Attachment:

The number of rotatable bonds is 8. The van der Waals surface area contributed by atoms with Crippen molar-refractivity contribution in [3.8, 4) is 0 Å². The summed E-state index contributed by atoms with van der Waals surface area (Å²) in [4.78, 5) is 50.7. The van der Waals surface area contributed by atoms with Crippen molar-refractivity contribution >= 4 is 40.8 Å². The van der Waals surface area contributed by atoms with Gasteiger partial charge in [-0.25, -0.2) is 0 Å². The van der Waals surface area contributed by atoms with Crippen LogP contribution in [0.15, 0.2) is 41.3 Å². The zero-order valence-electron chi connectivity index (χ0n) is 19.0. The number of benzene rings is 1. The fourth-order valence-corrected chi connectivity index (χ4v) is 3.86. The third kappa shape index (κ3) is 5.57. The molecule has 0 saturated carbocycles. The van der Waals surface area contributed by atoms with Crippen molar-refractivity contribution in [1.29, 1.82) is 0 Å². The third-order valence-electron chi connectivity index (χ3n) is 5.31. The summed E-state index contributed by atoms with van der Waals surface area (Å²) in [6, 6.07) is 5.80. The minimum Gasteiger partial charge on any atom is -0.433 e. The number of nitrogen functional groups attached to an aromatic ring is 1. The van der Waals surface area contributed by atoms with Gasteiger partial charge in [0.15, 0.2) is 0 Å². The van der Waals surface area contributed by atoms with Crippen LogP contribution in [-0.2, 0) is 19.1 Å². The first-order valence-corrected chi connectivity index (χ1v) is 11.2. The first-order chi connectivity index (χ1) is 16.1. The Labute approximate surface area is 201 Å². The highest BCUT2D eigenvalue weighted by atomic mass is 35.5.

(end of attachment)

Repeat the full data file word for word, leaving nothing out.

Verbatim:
The number of rotatable bonds is 8. The van der Waals surface area contributed by atoms with Crippen molar-refractivity contribution in [3.8, 4) is 0 Å². The summed E-state index contributed by atoms with van der Waals surface area (Å²) in [4.78, 5) is 50.7. The van der Waals surface area contributed by atoms with Crippen molar-refractivity contribution >= 4 is 40.8 Å². The van der Waals surface area contributed by atoms with Gasteiger partial charge in [-0.25, -0.2) is 0 Å². The van der Waals surface area contributed by atoms with Crippen LogP contribution in [0.15, 0.2) is 41.3 Å². The zero-order valence-electron chi connectivity index (χ0n) is 19.0. The number of benzene rings is 1. The fourth-order valence-corrected chi connectivity index (χ4v) is 3.86. The third kappa shape index (κ3) is 5.57. The molecule has 0 saturated carbocycles. The van der Waals surface area contributed by atoms with Crippen molar-refractivity contribution in [1.29, 1.82) is 0 Å². The third-order valence-electron chi connectivity index (χ3n) is 5.31. The summed E-state index contributed by atoms with van der Waals surface area (Å²) in [6, 6.07) is 5.80. The minimum Gasteiger partial charge on any atom is -0.433 e. The number of nitrogen functional groups attached to an aromatic ring is 1. The van der Waals surface area contributed by atoms with Gasteiger partial charge in [0.15, 0.2) is 0 Å². The van der Waals surface area contributed by atoms with Crippen LogP contribution in [-0.2, 0) is 19.1 Å². The first-order valence-corrected chi connectivity index (χ1v) is 11.2. The first-order chi connectivity index (χ1) is 16.1. The Labute approximate surface area is 201 Å². The highest BCUT2D eigenvalue weighted by atomic mass is 35.5.